It’s not just the women who are obsessed with brands but also the men who are fiercely loyal to their favourite brands be it for shoes or for apparel. Obsessive shopping that was predominantly a woman’s territory has now been taken over by men. Without realizing the extent of their obsession, young men and women all over the world, are running into debt amounting to thousands of dollars and pounds but still they do not refrain from this indulgence, mainly because of peer pressure or pressure to ‘elevate’ their social status.

The obsession with brands is prevalent among teens too. Teenagers are at an impressionable age when they are easily influenced by celebrity culture and fashion trends. Celebrity lifestyle has a major impact, on the youth and teenagers who have the spending capacity — all thanks to their parents’ wealth. They feel the need to imitate their favourite celebs. Our celebrities endorse the best of luxury brands such as Tag Heuer, Rolex, and more and the first question that pops up in every young girl’s mind is — if Priyanka Chopra or Kate Winslet can sport this watch then why can’t I buy it? Deepika’s outfits from ‘Cocktail’ become the next ‘in-thing’ to sport.

Another very often less-publicized reason for wanting to sport luxury brands is personal insecurities and low self-esteem. The wealthy, who can afford to camouflage their insecurities, felt within a social group, with decadent luxury, do so with panache. However, the not-so-rich who cannot afford the luxury, still indulge themselves, sometimes at the cost of neglecting family—advice, low bank balances, and wisdom.

Our society is deeply impacted by celebrity culture and media propaganda and the obsession with international brands and designer labels is not going to end anytime soon. What we have to realize as a society is that luxury is materialistic pleasure; it cannot buy happiness or respect for long.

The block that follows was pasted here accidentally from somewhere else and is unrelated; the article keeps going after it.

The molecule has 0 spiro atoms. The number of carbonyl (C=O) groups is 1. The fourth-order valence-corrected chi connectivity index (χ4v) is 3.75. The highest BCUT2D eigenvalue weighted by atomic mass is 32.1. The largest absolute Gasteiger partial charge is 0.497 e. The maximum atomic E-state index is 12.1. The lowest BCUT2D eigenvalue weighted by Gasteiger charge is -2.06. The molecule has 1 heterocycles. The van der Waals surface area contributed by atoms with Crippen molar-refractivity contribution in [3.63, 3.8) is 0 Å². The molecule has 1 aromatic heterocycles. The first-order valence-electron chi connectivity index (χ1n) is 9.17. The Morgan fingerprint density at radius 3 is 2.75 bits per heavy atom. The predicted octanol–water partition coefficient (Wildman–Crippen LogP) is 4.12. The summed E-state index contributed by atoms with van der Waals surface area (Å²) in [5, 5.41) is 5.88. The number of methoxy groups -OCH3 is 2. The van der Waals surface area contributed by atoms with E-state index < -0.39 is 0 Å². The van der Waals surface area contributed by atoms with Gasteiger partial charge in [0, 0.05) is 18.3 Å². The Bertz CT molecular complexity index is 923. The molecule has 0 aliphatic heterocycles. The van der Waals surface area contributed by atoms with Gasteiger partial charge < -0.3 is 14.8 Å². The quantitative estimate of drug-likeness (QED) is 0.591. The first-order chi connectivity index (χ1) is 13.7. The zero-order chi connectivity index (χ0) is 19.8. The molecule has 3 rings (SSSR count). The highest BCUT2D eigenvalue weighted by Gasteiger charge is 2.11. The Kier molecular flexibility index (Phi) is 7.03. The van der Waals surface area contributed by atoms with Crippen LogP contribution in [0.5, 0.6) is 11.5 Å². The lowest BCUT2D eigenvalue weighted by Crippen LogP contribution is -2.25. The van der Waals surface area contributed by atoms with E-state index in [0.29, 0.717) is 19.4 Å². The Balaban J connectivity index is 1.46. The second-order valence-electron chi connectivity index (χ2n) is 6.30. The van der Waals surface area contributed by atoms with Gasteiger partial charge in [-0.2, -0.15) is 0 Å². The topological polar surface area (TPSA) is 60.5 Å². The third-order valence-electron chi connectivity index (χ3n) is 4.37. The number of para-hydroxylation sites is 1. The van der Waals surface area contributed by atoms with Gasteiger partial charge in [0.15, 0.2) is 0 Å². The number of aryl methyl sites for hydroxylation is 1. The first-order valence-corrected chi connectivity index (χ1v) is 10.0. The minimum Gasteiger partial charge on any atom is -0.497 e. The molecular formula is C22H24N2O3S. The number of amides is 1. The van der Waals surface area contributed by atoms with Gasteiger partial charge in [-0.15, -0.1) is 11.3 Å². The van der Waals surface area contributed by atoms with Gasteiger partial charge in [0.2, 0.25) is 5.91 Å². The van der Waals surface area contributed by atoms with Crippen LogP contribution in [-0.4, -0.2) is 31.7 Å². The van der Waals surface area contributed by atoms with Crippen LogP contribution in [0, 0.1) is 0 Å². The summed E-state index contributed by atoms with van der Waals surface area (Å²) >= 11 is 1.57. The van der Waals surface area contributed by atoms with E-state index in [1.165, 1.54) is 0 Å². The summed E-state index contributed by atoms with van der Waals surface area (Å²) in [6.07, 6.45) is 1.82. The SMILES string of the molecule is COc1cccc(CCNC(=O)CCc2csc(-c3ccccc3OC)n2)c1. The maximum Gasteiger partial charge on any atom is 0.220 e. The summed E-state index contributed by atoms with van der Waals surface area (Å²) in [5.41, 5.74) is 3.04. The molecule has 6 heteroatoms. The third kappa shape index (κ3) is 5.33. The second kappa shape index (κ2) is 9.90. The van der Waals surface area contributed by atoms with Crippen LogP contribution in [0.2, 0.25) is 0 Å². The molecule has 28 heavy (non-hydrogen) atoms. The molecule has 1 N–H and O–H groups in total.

Photo Credit: Wen Cheng Liu via Compfight cc

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An ambassador and trained facilitator under Eco Femme (a social enterprise working towards menstrual health in south India), Sanjina is also an active member of the MHM Collective- India and Menstrual Health Alliance- India. She has conducted Menstrual Health sessions in multiple government schools adopted by Rotary District 3240 as part of their WinS project in rural Bengal. She has also delivered training of trainers on SRHR, gender, sexuality and Menstruation for Tomorrow’s Foundation, Vikramshila Education Resource Society, Nirdhan trust and Micro Finance, Tollygunj Women In Need, Paint It Red in Kolkata.

Now as an MH Fellow with YKA, she’s expanding her impressive scope of work further by launching a campaign to facilitate the process of ensuring better menstrual health and SRH services for women residing in correctional homes in West Bengal. The campaign will entail an independent study to take stalk of the present conditions of MHM in correctional homes across the state and use its findings to build public support and political will to take the necessary action.

Saurabh has been associated with YKA as a user and has consistently been writing on the issue MHM and its intersectionality with other issues in the society. Now as an MHM Fellow with YKA, he’s launched the Right to Period campaign, which aims to ensure proper execution of MHM guidelines in Delhi’s schools.

The long-term aim of the campaign is to develop an open culture where menstruation is not treated as a taboo. The campaign also seeks to hold the schools accountable for their responsibilities as an important component in the implementation of MHM policies by making adequate sanitation infrastructure and knowledge of MHM available in school premises.

Read more about his campaign.

Harshita is a psychologist and works to support people with mental health issues, particularly adolescents who are survivors of violence. Associated with the Azadi Foundation in UP, Harshita became an MHM Fellow with YKA, with the aim of promoting better menstrual health.